Horizon: Zero Dawn is undoubtedly one of PlayStation’s biggest exclusives since Uncharted 4: A Thief’s End. The game has been adored by many players due to its huge, detailed environments and incredible lighting, but the game does more than offer just a pretty face for the PlayStation brand which we discussed in our review for the game. However, I thought I’d discuss some of the finer things Horizon gets right, and wrong. For the sake for starting off on all the right notes, we’ll discuss what was good.
Horizon: Zero Dawn has a good story
Without spoiling the campaign, the game is very clever in the way its missions and side missions are structured, so it allows the player to seek out every minor detail before they complete the story. Not only that, but based on the player’s side missions completion, the game modifies the ending and feature allies that aid you in the final mission of the game. This was particularly nice when I played the game, as it gave me more reason to play through and complete all the additional objectives.
She’s got the moves
The good thing about the protagonist Aloy, is that she has an incredible skill set that allows her to freely adapt to each situation that she faces throughout the game. Aloy is able to slide, jump, roll, dodge, and slow town time when aiming. This in turn, allows Aloys combat skills to be so fluid and empowering to the player that lengthy machine fights can still be very enjoyable.
It’s quite easy to play the game how you’d want to play, whether that’s more stealth-focused or combat-focused and you’ll feel so powerful doing so, regardless of your choice. What also makes Aloy so great are the enemies that are pitted up against her. Learning to use equipment and weapons effectively is key to taking out these machines. You can take out the heftiest of them with the right weapon and as you all probably know; the bigger they are, the harder they fall and the more satisfying it is to destroy them.
Beauty in its true form
Every stretch of its diverse environments are beautiful, especially in 4K. Horizon Zero Dawn looks so good that that alone will make players want to explore and take pictures using the games photo mode, but if you’re not much of an in-game photographer, the beautiful and vast landscapes in Horizon with tempt you to hunt for secrets and collectibles, which are also very interesting to find and are often placed atop mountains that involve intricate climbing sections.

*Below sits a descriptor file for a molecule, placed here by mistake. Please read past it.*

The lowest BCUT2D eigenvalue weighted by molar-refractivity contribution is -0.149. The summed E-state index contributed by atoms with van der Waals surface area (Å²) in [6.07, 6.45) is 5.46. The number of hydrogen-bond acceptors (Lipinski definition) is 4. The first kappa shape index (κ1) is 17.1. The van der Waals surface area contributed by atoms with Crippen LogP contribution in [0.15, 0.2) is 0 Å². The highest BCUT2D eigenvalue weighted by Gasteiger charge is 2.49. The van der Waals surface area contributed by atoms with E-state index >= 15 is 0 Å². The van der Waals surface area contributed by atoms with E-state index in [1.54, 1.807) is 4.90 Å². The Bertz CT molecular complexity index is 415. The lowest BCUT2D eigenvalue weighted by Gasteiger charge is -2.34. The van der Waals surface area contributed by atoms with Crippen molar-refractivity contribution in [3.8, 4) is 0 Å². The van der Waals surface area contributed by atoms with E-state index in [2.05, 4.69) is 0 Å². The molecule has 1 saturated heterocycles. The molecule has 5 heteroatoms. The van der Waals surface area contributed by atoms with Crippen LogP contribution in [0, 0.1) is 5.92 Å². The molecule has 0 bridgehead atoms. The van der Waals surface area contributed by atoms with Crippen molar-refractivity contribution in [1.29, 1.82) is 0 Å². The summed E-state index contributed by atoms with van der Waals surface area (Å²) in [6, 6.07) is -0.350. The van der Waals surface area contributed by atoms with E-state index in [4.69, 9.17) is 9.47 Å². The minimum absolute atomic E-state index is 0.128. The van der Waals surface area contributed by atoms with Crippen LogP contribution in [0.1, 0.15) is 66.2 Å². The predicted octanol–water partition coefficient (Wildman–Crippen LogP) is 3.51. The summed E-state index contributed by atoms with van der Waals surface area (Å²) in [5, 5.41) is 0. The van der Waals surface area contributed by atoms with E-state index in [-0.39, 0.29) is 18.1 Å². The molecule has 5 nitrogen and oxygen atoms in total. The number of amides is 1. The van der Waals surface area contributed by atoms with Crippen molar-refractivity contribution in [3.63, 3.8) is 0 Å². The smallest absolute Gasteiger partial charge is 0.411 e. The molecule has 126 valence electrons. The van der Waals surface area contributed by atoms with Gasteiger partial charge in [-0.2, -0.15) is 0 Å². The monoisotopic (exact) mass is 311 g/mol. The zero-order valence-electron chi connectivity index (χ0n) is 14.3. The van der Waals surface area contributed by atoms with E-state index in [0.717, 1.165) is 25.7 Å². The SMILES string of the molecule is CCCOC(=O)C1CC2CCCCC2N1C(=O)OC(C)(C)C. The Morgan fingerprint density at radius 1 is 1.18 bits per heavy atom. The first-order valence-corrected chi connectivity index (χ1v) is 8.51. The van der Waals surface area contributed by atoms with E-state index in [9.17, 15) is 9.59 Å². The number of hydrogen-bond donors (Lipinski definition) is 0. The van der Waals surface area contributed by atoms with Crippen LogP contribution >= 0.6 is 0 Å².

And the beasts…
As discussed earlier, what makes Aloy great is that she has powerful enemies which quickly make use of her skills in combat. There’s a selection of about 15 different machines to take on and each one has a weakness. However, some are colossal, and this in turn results in pushing you to adopt a more strategic way of taking them down, as you’re having to shoot off vital components to be able to stagger the target and deal more critical damage.
It’s not just how you kill the target either, these enemies have gorgeous animations and will react to the player more aggressively the higher the difficulty is set. Other machines however, may just be better suited to override and ride around environment with, so the choice is with the player in that regard.
However you interact with these machines, it’s safe to say that the attention to detail for each machine is phenomenal and I actually spent a good amount of time just looking at the outer-workings of these machines, right down to the wires and components using the game’s photo mode.
My favourite has to be the Thunder Jaw; mainly because it looked like a giant Tyrannosaurus Rex with cannons on its back, and I generally like anything that brings such ridiculous death and destruction to players in video games.
What wasn’t so fun..
What’s great about the game is that the player can climb large mountains and look over the horizon and see small details in the distance, whether it be a formation of birds, or a big machine many miles away. The problem with that though is that the game offers many high points and spectacular views, but unless the player is in a collectible and grappling hook area, there is no way to get down that doesn’t risk certain death. This is quite frustrating and the game will normally dump the player back at the last camp site upon death, giving the game a sense of restriction despite its open-world setting.
Another key criticism is that while settlements and the cultural architecture look great, the people and animals within them are often quite stiff. This is most noticeable when arriving at the first settlement and Meridian in particular.
The only other characters that have Aloy’s standard of character design throughout the whole game were Rost and Erend, everyone else just seemingly moves and talks like uncomfortable mannequins – even young Aloy looked like a Troll doll. This was perhaps the biggest shame, as a cast of more memorable main and side characters would have made the game feel like Aloy was genuinely bridging the gap between tribes and outsiders, which is the point of the game to some extent.
Horizon does an incredible job at giving PlayStation fans an enjoyable open-world game with faux-RPG elements, that appeals to more than just the average crowd. It’s essentially an action-adventure game within a massive RPG world, which is something games like Tomb Raider have dabbled with in recent times. Horizon: Zero Dawn is the most successful of them, as the vast world is just waiting to be explored with many, many secrets to be discovered, giving the players any number of things to do.